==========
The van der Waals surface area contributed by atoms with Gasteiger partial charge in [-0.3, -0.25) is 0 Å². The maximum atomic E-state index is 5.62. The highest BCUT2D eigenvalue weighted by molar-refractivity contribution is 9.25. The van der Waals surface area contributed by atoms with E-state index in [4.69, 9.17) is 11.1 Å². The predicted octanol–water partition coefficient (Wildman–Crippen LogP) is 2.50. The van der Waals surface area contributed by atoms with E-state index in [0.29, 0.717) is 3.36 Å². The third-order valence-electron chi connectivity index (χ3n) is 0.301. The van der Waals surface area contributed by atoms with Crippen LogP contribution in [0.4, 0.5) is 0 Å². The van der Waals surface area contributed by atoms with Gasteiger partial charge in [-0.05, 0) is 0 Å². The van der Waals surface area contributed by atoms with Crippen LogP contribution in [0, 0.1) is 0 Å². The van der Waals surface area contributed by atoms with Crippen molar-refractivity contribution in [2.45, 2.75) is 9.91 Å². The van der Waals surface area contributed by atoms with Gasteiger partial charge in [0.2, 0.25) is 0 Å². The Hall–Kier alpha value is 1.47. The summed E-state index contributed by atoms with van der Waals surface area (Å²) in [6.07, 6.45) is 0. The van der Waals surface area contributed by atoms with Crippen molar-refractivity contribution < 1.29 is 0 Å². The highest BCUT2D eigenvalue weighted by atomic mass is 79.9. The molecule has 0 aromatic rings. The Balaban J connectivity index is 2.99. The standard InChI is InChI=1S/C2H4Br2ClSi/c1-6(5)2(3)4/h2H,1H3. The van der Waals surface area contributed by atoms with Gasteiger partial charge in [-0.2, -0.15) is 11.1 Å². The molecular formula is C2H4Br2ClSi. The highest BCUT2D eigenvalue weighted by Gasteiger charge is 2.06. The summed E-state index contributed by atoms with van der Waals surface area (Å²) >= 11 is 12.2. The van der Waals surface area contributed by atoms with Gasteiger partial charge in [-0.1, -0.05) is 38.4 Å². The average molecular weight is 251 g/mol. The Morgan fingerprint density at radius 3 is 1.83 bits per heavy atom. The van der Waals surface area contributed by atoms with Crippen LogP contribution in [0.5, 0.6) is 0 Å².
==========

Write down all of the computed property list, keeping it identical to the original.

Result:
The van der Waals surface area contributed by atoms with Gasteiger partial charge in [-0.3, -0.25) is 0 Å². The maximum atomic E-state index is 5.62. The highest BCUT2D eigenvalue weighted by molar-refractivity contribution is 9.25. The van der Waals surface area contributed by atoms with E-state index in [4.69, 9.17) is 11.1 Å². The predicted octanol–water partition coefficient (Wildman–Crippen LogP) is 2.50. The van der Waals surface area contributed by atoms with E-state index in [0.29, 0.717) is 3.36 Å². The third-order valence-electron chi connectivity index (χ3n) is 0.301. The van der Waals surface area contributed by atoms with Crippen LogP contribution in [0.4, 0.5) is 0 Å². The van der Waals surface area contributed by atoms with Gasteiger partial charge in [-0.05, 0) is 0 Å². The van der Waals surface area contributed by atoms with Crippen LogP contribution in [0, 0.1) is 0 Å². The van der Waals surface area contributed by atoms with Crippen molar-refractivity contribution in [2.45, 2.75) is 9.91 Å². The van der Waals surface area contributed by atoms with Gasteiger partial charge in [0.2, 0.25) is 0 Å². The Hall–Kier alpha value is 1.47. The summed E-state index contributed by atoms with van der Waals surface area (Å²) in [6.07, 6.45) is 0. The van der Waals surface area contributed by atoms with Crippen molar-refractivity contribution < 1.29 is 0 Å². The highest BCUT2D eigenvalue weighted by atomic mass is 79.9. The molecule has 0 aromatic rings. The Balaban J connectivity index is 2.99. The standard InChI is InChI=1S/C2H4Br2ClSi/c1-6(5)2(3)4/h2H,1H3. The van der Waals surface area contributed by atoms with Gasteiger partial charge in [-0.2, -0.15) is 11.1 Å². The molecular formula is C2H4Br2ClSi. The highest BCUT2D eigenvalue weighted by Gasteiger charge is 2.06. The summed E-state index contributed by atoms with van der Waals surface area (Å²) >= 11 is 12.2. The van der Waals surface area contributed by atoms with Gasteiger partial charge in [-0.1, -0.05) is 38.4 Å². The average molecular weight is 251 g/mol. The Morgan fingerprint density at radius 3 is 1.83 bits per heavy atom. The van der Waals surface area contributed by atoms with Crippen LogP contribution in [0.5, 0.6) is 0 Å².